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Understanding the Downside of CDs for Young Investors


Certificates of deposit (CDs) are having a moment. Thanks to a higher-than-usual federal funds rate (intended to deal with inflation), rates on deposit bank accounts are up across the board. The average rate on CDs of all terms is under 2%, according to the FDIC — but some individual banks and credit unions are paying upward of 5% on CDs, especially those with terms of less than two years.

Despite this good news, CDs might not be the best fit for you if you’re a young investor. Let’s take a closer look at how these accounts work, as well as their biggest downside: a lack of flexibility.

How do CDs work?

CDs are fairly straightforward bank accounts, assuming you can remember the rules. You open a CD account and lock your money up for the duration of the CD’s term — often three months to five years. The money accrues interest at the same rate for the entire time, and this can be paid out monthly in some cases (or you can leave it in the account).

Once the term is up, you’ll usually get a grace period (often a week) to withdraw your funds. If you don’t, they’ll often roll into a new CD with the same term — but often a different rate, depending on market conditions and the bank.

CDs come with FDIC insurance, meaning you won’t be putting your money at risk by opening one. A variety of banks and other financial institutions offer them, sometimes without a minimum opening deposit, so you’re not required to lock away a big chunk of money to benefit from CDs.

A lack of flexibility can be a problem

If you’re just getting started with saving and investing, that lack of flexibility with a CD could work against you. When you open one, you start with a set amount of cash, and you generally won’t be allowed to add more money during the CD’s term. Let’s say you open a 1-year CD with $1,000 that pays an APY of 5%. Over the year, you can expect to earn $50 — not bad.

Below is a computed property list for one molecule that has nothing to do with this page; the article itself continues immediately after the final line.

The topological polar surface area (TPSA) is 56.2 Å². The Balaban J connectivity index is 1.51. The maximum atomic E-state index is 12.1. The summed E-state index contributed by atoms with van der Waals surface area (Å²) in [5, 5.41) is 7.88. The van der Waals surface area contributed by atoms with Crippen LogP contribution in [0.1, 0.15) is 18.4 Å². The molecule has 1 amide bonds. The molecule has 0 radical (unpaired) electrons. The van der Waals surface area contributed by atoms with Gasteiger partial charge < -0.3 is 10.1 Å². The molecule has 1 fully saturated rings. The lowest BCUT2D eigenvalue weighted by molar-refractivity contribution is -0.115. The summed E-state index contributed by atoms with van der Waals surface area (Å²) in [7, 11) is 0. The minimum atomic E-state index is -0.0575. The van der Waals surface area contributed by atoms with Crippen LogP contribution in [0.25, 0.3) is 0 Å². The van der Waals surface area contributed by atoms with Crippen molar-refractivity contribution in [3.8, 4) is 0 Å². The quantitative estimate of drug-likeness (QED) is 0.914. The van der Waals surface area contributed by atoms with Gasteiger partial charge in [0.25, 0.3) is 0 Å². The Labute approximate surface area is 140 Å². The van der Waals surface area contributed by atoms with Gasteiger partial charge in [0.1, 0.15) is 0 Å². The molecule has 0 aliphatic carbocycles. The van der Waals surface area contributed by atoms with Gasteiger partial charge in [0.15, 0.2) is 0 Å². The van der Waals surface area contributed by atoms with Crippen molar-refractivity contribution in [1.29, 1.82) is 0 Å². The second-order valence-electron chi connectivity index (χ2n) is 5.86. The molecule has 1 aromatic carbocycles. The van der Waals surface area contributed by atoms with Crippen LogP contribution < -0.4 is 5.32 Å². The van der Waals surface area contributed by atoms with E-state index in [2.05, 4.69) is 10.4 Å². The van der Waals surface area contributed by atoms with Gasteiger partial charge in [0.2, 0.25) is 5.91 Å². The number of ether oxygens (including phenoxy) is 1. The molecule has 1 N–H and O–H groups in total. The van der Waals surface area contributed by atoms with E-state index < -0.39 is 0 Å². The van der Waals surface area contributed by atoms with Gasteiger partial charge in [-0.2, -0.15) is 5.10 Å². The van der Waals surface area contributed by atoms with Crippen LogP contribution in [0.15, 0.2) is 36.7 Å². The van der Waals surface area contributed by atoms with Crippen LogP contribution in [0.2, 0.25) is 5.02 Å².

But if you find yourself with an unexpected windfall of $500 and you want to add that money to the CD, you won’t be able to. You could of course open a new CD with your $500, but what if the Federal Reserve has lowered the federal funds rate by that point, and now CD rates have also fallen? That would be a bummer.

The fact that you’re locking your money in for a set period can also pose a problem. If you’re a new investor, the odds are good that you don’t have a lot of cash at the ready that you can draw from in an emergency. I’d urge you to prioritize saving an emergency fund (honestly, even just having $1,000 in a savings account can help you sleep at night) before going too far down the investing road. That way, you don’t find yourself cashing out investments when an unplanned bill arrives.

If you’ve got that same $1,000 1-year CD and no emergency savings, you’d have no choice but to cash it out if you have a surprise expense. And depending on how long your money has been in the account, you might find yourself losing some of your $1,000 to penalties if you haven’t yet earned enough interest to cover them.

What should you do?

If you’re just getting started with investing and harbor a curiosity about CDs, this lack of flexibility doesn’t mean they have to be off the table entirely for you. In fact, if you already have a chunk of money saved up (after building an emergency fund) and want a guaranteed and predictable return on it, CDs are worth exploring.

That said, you can get a similar return on an account with more flexibility right now, like a savings or money market account. You won’t be able to lock in a high rate on one of these, but at least you’ll have access to your cash and can withdraw or deposit more.

Just take the time to evaluate all your options, as different financial institutions have different terms, minimum deposit requirements, and early withdrawal penalties. The Motley Fool Ascent’s list of the best CD rates is a great place to start your search.

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